For most of its history, Social Security payments were made out of current Social Security tax revenue.  Everyone knew, however, that, given an aging population and the looming baby boomer retirement wave, some kind of reserve would have to be created in order to secure those payments in the future.  Thus, in 1983, in a move that was touted as a rare example of bipartisan fiscal sobriety, President Reagan proposed, and Congress enacted, a payroll tax hike that had been recommended by a commission headed by Alan Greenspan.  This was done to build a large surplus in the Social Security Trust Fund that would be available to finance baby-boomers’ retirement needs.  Our politicians had acted with responsibility and foresight to protect the most successful and popular New-Deal social program from the threatening surge in demand that everyone knew was coming.  Or so it seemed.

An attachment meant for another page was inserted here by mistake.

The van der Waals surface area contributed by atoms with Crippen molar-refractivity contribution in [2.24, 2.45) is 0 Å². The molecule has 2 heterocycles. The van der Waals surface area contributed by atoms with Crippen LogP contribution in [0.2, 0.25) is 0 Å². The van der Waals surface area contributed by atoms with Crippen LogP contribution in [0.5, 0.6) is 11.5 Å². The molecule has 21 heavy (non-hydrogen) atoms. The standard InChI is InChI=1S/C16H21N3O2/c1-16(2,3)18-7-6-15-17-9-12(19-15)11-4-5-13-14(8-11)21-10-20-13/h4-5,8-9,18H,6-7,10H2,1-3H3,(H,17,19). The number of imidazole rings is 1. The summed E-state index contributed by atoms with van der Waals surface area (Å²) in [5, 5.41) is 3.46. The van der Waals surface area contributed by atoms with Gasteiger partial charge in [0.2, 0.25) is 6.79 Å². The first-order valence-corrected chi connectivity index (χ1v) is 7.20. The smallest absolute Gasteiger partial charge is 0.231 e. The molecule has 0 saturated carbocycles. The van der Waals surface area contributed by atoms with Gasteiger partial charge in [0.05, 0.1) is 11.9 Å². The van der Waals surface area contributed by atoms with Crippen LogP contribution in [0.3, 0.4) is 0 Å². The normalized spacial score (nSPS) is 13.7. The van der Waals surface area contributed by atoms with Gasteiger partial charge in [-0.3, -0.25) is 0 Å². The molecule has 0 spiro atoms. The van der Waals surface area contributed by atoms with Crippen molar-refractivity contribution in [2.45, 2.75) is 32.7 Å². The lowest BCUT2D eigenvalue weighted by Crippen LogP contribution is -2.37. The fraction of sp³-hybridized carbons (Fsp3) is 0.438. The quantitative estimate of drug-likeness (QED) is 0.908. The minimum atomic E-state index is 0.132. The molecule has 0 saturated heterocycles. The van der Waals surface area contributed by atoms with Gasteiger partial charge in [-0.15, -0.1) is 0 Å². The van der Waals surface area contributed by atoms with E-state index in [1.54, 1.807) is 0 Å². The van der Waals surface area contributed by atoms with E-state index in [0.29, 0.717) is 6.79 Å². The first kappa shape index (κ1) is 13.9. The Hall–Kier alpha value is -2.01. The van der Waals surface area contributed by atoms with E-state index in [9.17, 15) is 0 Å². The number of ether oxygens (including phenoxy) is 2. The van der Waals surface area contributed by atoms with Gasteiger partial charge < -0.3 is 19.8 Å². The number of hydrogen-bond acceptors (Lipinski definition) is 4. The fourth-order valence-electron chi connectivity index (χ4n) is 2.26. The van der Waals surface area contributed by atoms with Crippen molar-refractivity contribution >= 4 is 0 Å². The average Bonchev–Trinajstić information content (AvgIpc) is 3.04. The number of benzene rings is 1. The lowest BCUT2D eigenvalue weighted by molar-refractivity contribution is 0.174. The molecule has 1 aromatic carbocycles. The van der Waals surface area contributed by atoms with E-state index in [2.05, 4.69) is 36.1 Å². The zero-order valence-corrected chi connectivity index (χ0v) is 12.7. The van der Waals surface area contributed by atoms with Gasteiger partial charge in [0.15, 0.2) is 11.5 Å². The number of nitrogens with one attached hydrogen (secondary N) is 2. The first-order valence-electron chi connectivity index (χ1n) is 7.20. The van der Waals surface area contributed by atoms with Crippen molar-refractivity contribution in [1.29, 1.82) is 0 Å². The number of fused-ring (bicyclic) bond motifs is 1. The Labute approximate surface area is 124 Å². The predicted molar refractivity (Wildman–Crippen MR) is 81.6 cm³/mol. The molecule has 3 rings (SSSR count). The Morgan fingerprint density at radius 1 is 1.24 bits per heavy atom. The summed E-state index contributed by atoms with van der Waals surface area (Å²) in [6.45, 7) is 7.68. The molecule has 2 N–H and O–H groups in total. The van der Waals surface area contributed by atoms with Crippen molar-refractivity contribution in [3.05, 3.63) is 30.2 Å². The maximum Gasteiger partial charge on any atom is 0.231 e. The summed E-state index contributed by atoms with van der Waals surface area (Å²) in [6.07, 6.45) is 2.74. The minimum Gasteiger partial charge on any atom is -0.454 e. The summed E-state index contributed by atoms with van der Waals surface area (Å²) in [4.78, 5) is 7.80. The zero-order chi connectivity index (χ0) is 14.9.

For the last 30 years, working people, doing their civic duty, paid this increased tax to the Trust Fund from their wages (up to a current wage limit of $110,000), contributing a total of what is now over 2.5 trillion dollars.  For the last 30 years, every presidential administration has also done its civic duty, taking every cent that people have paid into the fund to secure their Social Security payments, and transferring it to the general revenue account, where it was spent on anything and everything else – especially tax cuts for the rich and foreign wars.  As economist, and “lifelong progressive Democrat,” Allen W. Smith summarizes it: